Between the fancy new medium that I made, the crowding, the lack of sun on the balcony (it probably gets 3 or 4 hours of morning sun), and the squirrels and neighbour’s rat-dog that live back there, I’m not sure how the veggies will do. I’m hopeful, though.

I was going to plant out the spinach too - I eat lots and it's the primary reason for this veggie patch - but upon closer inspection, it appears that all of my starts have bolted already. I'm not sure why this would be since it's been cool and wet for most of the spring. Could it be because they are a little rootbound?

Wednesday, May 11, 2011

Coffee holder to most, plant holder to gardeners

From BalconyGardener.ca

Ladybug sighting

Last week, among the chives, I found this little guy hiding. There are also bumblebees everywhere in the neighbourhood, and monarch butterflies are not far behind. I suppose I ought to start planting my seedlings out soon.

Tuesday, May 10, 2011

Wednesday, May 4, 2011

Moonflower craziness, seedlings + lithops

I don't know why I was so shocked yesterday when I saw that my moonflower seeds had exploded into growth only 4 short days after planting given what happened last time but I was. This time around, I think I got the moisture level right because there's no white mold. Hopefully, they don't turn purple or get eaten by bugs.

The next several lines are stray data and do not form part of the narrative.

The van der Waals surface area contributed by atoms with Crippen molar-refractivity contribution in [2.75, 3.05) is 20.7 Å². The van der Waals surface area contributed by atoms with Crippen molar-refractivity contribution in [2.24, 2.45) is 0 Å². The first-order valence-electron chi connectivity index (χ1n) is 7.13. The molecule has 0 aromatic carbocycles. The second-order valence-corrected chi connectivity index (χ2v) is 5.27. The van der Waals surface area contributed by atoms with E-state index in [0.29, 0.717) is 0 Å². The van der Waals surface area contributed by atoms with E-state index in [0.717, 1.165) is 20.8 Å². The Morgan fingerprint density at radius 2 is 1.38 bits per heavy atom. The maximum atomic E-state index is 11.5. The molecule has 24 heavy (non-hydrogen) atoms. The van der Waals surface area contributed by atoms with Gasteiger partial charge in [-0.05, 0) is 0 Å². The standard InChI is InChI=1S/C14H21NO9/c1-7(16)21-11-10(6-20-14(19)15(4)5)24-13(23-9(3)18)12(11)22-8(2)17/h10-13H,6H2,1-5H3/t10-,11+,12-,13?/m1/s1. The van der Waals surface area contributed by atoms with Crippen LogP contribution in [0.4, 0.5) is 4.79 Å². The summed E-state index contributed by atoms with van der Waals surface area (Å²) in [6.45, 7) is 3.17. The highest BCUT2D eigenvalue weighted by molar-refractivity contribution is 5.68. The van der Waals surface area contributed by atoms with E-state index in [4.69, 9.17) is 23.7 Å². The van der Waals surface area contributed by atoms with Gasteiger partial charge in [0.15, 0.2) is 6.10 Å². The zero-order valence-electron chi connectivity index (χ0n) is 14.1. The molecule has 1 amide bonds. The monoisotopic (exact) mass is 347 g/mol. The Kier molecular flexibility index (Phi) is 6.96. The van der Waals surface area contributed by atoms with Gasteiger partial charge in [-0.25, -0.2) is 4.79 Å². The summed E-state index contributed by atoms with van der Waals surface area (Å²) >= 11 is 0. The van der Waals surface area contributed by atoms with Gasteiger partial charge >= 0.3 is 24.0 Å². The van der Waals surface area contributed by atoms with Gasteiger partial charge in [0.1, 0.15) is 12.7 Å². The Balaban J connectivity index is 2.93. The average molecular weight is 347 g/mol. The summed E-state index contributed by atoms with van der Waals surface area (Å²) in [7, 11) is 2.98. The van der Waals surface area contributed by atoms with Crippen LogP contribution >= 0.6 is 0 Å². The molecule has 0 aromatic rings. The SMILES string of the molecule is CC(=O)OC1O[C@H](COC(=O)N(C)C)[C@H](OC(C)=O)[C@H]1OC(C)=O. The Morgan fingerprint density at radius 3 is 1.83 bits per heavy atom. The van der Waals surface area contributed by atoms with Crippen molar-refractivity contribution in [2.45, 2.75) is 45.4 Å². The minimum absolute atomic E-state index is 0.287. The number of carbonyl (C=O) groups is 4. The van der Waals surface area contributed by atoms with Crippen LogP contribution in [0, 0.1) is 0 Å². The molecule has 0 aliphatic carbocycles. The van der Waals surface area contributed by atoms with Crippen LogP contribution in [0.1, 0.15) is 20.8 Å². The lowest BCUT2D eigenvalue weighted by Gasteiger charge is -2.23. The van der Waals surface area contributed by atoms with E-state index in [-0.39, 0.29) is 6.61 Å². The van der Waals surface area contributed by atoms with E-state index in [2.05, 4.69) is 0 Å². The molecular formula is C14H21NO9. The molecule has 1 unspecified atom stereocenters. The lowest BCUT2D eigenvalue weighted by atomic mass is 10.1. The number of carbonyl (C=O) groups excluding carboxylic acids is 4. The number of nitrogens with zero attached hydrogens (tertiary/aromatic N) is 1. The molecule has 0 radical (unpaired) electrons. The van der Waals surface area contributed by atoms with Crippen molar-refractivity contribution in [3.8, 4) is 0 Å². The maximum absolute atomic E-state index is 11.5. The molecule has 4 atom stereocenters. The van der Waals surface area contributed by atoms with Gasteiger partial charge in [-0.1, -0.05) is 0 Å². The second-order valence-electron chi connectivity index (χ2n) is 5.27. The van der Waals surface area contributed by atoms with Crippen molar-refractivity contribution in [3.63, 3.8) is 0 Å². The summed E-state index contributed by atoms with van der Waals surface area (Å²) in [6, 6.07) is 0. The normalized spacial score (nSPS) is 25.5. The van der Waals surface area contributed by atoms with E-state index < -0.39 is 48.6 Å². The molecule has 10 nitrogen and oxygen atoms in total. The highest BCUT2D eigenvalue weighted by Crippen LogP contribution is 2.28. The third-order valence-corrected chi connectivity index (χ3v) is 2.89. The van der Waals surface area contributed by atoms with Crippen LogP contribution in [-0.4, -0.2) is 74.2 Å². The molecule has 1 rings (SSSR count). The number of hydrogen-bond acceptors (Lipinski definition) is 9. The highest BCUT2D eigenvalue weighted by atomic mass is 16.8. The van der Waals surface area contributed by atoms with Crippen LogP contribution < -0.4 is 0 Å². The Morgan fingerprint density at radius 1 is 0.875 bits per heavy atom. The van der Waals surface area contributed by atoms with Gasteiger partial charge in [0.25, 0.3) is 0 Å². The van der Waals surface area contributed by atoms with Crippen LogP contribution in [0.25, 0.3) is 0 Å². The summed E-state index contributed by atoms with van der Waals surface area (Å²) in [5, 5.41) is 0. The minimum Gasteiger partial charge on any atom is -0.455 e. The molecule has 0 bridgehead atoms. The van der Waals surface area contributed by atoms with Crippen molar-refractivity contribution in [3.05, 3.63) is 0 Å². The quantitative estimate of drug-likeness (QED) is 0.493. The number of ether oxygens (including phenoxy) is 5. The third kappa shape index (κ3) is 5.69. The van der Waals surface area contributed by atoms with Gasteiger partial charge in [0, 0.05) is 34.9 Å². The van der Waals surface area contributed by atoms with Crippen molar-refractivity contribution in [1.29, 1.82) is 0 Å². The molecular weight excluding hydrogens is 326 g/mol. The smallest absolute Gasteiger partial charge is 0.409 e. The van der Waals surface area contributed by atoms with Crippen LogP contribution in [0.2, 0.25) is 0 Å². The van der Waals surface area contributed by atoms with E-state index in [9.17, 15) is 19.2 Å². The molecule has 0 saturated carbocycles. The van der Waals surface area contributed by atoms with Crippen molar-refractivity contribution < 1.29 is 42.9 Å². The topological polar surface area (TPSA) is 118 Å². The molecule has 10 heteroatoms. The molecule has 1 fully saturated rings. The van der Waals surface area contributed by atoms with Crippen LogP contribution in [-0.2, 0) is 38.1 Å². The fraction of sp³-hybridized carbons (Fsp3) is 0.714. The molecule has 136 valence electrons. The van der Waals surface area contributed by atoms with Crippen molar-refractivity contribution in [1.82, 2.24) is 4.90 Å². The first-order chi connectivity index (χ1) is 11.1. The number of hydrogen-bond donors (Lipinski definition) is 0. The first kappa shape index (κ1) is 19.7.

Moonflower top growth

Moonflower bottom growth
Speaking of getting eaten by bugs, here's what nice and healthy bug-free bok choy looks like. Beautiful, isn't it?

In fact, all of my second generation (for 2011) seedlings are pretty healthy looking, although some of the older parts of the stems growth on the orachs and brassicas look a little skinny and weak compared to the newer growth (i.e., thinner at the bottom of the stem than at the top). The transition between skinny and fat at the node where the seed leaves grew from. This could probably be corrected by growing them next time at lower temperatures and with the lights a bit closer after germination.

Second gen seedlings 2011
Di Cicco Broccoli

Red orach

As for my lithops, they all seem to be doing interesting things. There are nice plump lithops and then there are wrinkly-looking guys. Some are changing colours, others are retreating into the ground, and yet others ... are they supposed to look like that?

Is this normal?

Monday, May 2, 2011

Violets in the hood

There are huge patches of these violets flowering in yards, empty lots — everywhere in the 'hood.